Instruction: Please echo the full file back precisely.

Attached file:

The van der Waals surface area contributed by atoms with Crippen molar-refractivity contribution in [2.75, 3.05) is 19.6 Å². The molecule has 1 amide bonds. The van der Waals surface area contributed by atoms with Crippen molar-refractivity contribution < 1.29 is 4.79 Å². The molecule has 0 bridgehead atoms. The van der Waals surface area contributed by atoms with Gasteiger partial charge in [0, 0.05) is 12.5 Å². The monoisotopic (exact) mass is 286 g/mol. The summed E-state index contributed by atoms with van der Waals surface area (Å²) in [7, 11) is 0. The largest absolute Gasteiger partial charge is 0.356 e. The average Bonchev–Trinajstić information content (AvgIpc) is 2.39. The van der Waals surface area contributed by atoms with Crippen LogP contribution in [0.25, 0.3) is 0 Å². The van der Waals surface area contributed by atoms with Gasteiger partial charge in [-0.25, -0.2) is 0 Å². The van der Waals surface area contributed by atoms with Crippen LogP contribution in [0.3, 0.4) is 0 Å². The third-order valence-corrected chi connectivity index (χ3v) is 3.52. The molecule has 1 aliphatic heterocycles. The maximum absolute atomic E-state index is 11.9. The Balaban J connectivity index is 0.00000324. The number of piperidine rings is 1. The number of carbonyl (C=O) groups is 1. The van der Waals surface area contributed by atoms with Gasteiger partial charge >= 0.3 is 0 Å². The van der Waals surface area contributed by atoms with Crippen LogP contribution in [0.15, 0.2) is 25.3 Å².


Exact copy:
The van der Waals surface area contributed by atoms with Crippen molar-refractivity contribution in [2.75, 3.05) is 19.6 Å². The molecule has 1 amide bonds. The van der Waals surface area contributed by atoms with Crippen molar-refractivity contribution < 1.29 is 4.79 Å². The molecule has 0 bridgehead atoms. The van der Waals surface area contributed by atoms with Gasteiger partial charge in [0, 0.05) is 12.5 Å². The monoisotopic (exact) mass is 286 g/mol. The summed E-state index contributed by atoms with van der Waals surface area (Å²) in [7, 11) is 0. The largest absolute Gasteiger partial charge is 0.356 e. The average Bonchev–Trinajstić information content (AvgIpc) is 2.39. The van der Waals surface area contributed by atoms with Crippen LogP contribution in [0.25, 0.3) is 0 Å². The van der Waals surface area contributed by atoms with Gasteiger partial charge in [-0.25, -0.2) is 0 Å². The van der Waals surface area contributed by atoms with Crippen LogP contribution in [0.3, 0.4) is 0 Å². The third-order valence-corrected chi connectivity index (χ3v) is 3.52. The molecule has 1 aliphatic heterocycles. The maximum absolute atomic E-state index is 11.9. The Balaban J connectivity index is 0.00000324. The number of piperidine rings is 1. The number of carbonyl (C=O) groups is 1. The van der Waals surface area contributed by atoms with Gasteiger partial charge >= 0.3 is 0 Å². The van der Waals surface area contributed by atoms with Crippen LogP contribution in [0.15, 0.2) is 25.3 Å².